The biggest sticking point for each of these regional stakeholders is Syria’s alliance with Iran. The Iranian government has a core interest in maintaining a strong lever in the Levant with which to threaten Israel, and it needs a Syria that stands apart from the Sunni Arab consensus to do so. Though Syria derives a great deal of leverage from its relationship with Iran, Syrian-Iranian interests are not always aligned. In fact, the more confident Syria is at home and in Lebanon, the more likely its interests are to clash with Iran. Shiite politics aside, secular-Baathist Syria and Islamist Iran are not ideological allies nor are they true Shiite brethren — they came together and remain allied for mostly tactical purposes, to counter Sunni forces. In the near term at least, Syria will not be persuaded by Riyadh, Ankara or anyone else to sever ties with Iran in return for a boost in regional support, but it will keep itself open to negotiations. Meanwhile, holding the al Assads in place provides Syria’s neighbors with some assurance that ethno-sectarian tensions already on the rise in the wider region will not lead to the eruption of such fault lines in Turkey (concerned with Kurdish spillover) and Lebanon (a traditional proxy Sunni-Shiite battleground between Iran and Saudi Arabia).
Regional disinterest in pushing for regime change in Syria could be seen even in the April 29 U.N. Human Rights Council meeting to condemn Syria. Bahrain and Jordan did not show up to vote, and Saudi Arabia and Egypt insisted on a watered-down resolution. Saudi Arabia has even quietly instructed the Arab League to avoid discussion of the situation in Syria in the next Arab League meeting, scheduled for mid-May.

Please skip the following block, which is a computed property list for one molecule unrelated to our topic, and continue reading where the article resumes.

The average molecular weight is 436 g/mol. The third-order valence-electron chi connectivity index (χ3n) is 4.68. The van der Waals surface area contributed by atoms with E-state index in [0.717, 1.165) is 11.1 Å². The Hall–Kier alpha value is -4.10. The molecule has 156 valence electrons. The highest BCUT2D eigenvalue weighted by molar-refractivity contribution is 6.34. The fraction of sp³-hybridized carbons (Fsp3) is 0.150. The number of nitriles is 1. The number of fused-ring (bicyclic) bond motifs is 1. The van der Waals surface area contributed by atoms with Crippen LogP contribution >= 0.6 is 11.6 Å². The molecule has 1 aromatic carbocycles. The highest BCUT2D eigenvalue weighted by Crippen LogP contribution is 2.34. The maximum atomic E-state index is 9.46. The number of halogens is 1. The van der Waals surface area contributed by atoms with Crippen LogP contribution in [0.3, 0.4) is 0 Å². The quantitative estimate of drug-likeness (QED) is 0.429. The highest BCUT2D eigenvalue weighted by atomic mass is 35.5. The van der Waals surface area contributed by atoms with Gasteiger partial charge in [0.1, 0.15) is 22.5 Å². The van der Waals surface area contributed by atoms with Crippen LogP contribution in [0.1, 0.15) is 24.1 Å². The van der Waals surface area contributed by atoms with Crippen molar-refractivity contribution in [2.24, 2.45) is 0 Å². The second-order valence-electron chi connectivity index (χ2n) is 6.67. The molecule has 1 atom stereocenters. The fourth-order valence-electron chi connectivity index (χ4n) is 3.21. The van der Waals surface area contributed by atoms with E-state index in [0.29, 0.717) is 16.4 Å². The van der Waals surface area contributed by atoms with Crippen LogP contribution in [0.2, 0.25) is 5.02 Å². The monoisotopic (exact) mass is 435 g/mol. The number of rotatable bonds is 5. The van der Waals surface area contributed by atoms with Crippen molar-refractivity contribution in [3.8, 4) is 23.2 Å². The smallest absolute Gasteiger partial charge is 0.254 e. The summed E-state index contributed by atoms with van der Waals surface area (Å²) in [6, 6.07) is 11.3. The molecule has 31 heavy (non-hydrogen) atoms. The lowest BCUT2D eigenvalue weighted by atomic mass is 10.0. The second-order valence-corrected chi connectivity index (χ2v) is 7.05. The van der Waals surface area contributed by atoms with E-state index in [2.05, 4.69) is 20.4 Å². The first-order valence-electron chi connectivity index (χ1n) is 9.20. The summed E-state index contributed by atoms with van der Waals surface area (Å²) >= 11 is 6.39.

Turkey’s Islamist-rooted Justice and Development Party (AKP) has given indications that it is seeking out Sunni alternatives to the al Assad regime for the longer term and is quietly developing a relationship with the Syrian Muslim Brotherhood. AKP does not have the influence currently to effect meaningful change within Syria, nor does it particularly want to at this time. The Turks remain far more concerned about Kurdish unrest and refugees spilling over into Turkey with just a few weeks remaining before national elections.
Meanwhile, the United States and its NATO allies are struggling to reconcile the humanitarian argument that led to the military intervention with Libya with the situation in Syria. The United States especially does not want to paint itself into a corner with rhetoric that could commit forces to yet another military intervention in the Islamic world — and in a much more complex and volatile part of the region than Libya — and is relying instead on policy actions like sanctions that it hopes exhibit sufficient anger at the crackdowns.
In short, the Syrian regime may be an irritant to many but not a large enough one to compel the regional stakeholders to devote their efforts toward regime change in Damascus.
Hanging on by More Than a Thread
Troubles are no doubt rising in Syria, and the al Assad regime will face unprecedented difficulty in trying to manage affairs at home in the months ahead. That said, it so far has maintained the four pillars supporting its power. The al Assad clan remains unified, the broader Alawite community and its minority allies are largely sticking together, Alawite control over the military is holding and the Baath party’s monopoly remains intact. Alawites appear to be highly conscious of the fact that the first signs of Alawite fracturing in the military and the state overall could lead to the near-identical conditions that led to its own rise — only this time, power would tilt back in favor of the rural Sunni masses and away from the urbanized Alawite elite. So far, this deep-seated fear of a reversal of Alawite power is precisely what is keeping the regime standing. Considering that Alawites were second-class citizens of Syria less than century ago, that memory may be recent enough to remind Syrian Alawites of the consequences of internal dissent. The factors of regime stability outlined here are by no means static, and the stress on the regime is certainly rising. Until those legs show real signs of weakening, however, the al Assad regime has the tools it needs to fight the effects of the Arab Spring.
Making Sense of the Syrian Crisis is republished with permission of STRATFOR.